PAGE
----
To prevent water from entering the wall or under the tile, seal any gaps between the tile and the surface with caulk. The simplest material to use in this situation is caulk, which will seal the gap and adhere to the tile face while staying watertight. Additionally, it won’t crack and is simple to replace. Even while you may also use cement or grout to cover the gaps, these materials lack caulk’s flexibility, waterproofing, and repairability.
13. Remove Extra Grout From The Tiles
When tiling a floor, take care to quickly remove any extra grout to prevent grout haze. When grout dries on a tile, the finish becomes drab and hazy.
- To remove extra grout, lightly sweep a moist sponge across the tiles in a diagonal motion.
- The sponge should be wrung out completely after each portion is finished before cleaning. The grout’s consistency might be impacted by too much water.
- Utilize the sponge’s edges on both sides. Avoid forcing the sponge into the cracks. Make as many laps as necessary. It is more difficult to remove grout from tile surfaces when it is drier. Be patient because the tiles won’t be spotless after the first pass.
- Change the water periodically and frequently rinse the sponge in clean water. The grout on the surface of your tiles will be removed more successfully with cleaner water.
- An old T-shirt or cheesecloth can be used to remove any last traces of grout haze. If you run into problems, consider adding a solution of grout haze remover.
- Before the haze entirely dries and gets more difficult to remove, make an effort to remove it altogether.
Related Article: How To Remove Grout Haze From Tiles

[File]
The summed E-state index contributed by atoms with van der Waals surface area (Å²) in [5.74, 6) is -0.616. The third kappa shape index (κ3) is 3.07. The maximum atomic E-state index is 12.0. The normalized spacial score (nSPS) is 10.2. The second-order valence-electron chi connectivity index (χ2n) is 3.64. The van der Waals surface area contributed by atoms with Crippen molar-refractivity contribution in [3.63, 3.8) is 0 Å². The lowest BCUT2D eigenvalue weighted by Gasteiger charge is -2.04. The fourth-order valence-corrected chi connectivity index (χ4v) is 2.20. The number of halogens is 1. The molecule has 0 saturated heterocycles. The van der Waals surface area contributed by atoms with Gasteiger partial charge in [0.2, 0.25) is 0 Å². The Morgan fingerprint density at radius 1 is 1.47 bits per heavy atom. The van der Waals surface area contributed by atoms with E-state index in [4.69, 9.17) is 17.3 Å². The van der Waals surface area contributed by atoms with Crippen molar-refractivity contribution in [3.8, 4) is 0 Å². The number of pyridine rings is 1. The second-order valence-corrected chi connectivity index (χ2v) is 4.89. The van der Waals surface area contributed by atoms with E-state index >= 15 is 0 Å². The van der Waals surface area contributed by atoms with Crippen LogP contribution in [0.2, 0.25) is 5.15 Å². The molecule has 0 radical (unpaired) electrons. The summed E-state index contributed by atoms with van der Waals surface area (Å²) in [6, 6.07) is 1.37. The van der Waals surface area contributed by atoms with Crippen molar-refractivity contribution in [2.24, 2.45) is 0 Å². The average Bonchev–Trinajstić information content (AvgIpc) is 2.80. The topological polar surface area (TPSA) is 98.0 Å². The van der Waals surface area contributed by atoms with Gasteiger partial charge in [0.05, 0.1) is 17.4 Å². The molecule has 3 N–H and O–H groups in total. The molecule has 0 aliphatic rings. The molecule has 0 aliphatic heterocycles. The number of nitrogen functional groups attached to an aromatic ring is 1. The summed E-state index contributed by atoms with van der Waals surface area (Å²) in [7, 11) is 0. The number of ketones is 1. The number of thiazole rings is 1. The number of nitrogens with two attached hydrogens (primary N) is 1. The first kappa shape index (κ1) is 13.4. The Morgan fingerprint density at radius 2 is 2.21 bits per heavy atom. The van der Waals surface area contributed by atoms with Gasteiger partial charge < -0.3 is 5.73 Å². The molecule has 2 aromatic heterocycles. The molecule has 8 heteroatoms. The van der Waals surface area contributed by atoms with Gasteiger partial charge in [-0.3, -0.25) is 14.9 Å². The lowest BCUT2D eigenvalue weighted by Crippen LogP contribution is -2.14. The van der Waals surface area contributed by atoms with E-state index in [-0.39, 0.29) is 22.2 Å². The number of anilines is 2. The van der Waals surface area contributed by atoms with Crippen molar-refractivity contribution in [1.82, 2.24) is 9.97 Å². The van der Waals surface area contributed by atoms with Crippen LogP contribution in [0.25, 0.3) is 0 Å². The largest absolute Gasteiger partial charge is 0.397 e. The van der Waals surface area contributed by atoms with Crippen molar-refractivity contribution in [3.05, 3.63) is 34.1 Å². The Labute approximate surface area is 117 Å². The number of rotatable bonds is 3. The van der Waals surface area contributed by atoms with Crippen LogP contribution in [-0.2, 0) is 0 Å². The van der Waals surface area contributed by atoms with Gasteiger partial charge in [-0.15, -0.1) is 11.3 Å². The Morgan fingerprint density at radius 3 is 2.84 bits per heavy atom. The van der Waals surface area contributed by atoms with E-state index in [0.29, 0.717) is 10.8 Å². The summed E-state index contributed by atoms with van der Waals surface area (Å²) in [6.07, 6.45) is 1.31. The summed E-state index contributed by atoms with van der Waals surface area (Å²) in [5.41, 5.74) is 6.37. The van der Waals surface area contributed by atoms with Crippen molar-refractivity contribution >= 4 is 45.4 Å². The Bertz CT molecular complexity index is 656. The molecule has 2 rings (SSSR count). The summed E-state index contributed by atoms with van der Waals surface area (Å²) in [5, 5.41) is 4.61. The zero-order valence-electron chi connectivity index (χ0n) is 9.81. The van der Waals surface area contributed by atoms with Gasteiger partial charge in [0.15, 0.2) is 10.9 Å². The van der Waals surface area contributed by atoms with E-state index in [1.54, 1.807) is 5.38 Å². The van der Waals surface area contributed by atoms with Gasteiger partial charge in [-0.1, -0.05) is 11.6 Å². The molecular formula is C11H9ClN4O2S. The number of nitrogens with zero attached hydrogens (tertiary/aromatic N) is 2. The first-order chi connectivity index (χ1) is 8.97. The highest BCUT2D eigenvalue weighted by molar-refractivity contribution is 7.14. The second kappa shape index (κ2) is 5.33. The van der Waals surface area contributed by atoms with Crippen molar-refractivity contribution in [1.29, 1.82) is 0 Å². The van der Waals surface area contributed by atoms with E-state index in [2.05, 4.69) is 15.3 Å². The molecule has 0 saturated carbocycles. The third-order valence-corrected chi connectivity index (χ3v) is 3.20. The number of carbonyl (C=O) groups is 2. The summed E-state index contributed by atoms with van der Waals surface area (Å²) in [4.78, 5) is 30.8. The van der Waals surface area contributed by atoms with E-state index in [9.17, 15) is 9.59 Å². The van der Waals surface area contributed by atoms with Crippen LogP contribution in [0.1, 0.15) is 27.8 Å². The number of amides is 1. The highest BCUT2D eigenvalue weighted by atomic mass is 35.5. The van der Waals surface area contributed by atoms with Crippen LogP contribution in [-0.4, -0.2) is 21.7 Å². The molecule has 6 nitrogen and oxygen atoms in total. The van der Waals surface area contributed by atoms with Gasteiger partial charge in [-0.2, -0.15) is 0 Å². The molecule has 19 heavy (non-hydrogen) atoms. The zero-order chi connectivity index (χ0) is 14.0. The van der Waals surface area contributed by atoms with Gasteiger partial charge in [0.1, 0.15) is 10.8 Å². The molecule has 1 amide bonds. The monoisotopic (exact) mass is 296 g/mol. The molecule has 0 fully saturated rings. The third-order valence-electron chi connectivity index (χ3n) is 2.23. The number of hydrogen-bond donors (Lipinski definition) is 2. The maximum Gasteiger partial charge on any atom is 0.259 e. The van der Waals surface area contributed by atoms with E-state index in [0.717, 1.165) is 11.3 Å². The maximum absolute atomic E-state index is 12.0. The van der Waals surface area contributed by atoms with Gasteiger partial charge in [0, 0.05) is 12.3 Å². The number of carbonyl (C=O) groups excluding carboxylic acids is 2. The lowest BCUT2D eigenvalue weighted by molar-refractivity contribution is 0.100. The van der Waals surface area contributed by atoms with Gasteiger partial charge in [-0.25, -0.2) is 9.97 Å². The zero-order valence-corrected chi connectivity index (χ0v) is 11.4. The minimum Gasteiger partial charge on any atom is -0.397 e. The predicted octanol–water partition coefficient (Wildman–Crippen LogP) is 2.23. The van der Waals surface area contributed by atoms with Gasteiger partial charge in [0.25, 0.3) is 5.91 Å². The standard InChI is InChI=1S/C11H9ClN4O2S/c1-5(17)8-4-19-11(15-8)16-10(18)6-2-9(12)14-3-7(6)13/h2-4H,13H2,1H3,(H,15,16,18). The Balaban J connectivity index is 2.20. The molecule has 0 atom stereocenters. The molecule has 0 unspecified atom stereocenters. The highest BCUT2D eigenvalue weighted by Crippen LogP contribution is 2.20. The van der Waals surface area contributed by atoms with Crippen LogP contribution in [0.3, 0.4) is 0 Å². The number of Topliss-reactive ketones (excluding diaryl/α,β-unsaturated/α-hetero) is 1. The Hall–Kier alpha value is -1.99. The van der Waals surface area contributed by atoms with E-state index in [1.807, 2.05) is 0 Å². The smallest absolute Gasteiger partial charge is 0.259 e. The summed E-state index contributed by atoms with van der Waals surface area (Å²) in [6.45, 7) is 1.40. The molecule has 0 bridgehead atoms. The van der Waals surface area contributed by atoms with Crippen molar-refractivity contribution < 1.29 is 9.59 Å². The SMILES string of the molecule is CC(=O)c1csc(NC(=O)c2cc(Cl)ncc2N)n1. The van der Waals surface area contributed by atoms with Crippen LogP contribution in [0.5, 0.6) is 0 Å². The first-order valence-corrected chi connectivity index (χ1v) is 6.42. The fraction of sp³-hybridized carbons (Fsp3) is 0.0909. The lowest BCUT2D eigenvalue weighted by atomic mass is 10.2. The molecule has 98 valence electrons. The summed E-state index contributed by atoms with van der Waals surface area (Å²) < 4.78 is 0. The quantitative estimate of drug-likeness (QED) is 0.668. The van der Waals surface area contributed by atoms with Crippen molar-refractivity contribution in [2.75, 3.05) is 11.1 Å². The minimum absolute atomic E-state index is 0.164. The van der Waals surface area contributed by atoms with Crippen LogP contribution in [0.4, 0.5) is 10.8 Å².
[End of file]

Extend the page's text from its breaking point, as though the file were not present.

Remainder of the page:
14. Seal the Grout
- Maintaining clean, pristine grout lines requires sealing your existing grout. Grout is protected extraordinarily well by grout sealant, which is invisible. Sealants aid in stain prevention and stop mould and mildew from penetrating the grout.
- Pick up a grout sealer application bottle or a sealer with an integrated applicator. Additionally, you may use a grout additive that offers stain protection while the grout is drying.
- Within ten minutes, wipe away any excess sealer. Extra care should be taken to just seal the grout if you’re using glazed tile.
- Use your sealer according to the manufacturer’s recommendations on when to apply it. In most circumstances, give the grout three days to cure before applying a sealant.
15. Putting in Baseboards and Thresholds
- Remove the painter’s tape from any surfaces that it has protected to complete your job.
- A 1/4-inch expansion space was left along the walls; fill it in. You may do this with either wood quarter-round moulding or matching bullnose tile trim.
- Between your tiled floor and the adjacent floors, add any desired thresholds.
After learning how to tile a floor, designing a gorgeous new space is as easy as choosing your tile, gathering your supplies, and taking your time. Don’t estimate; instead, calculate how much material you’ll need for your do-it-yourself tile floor.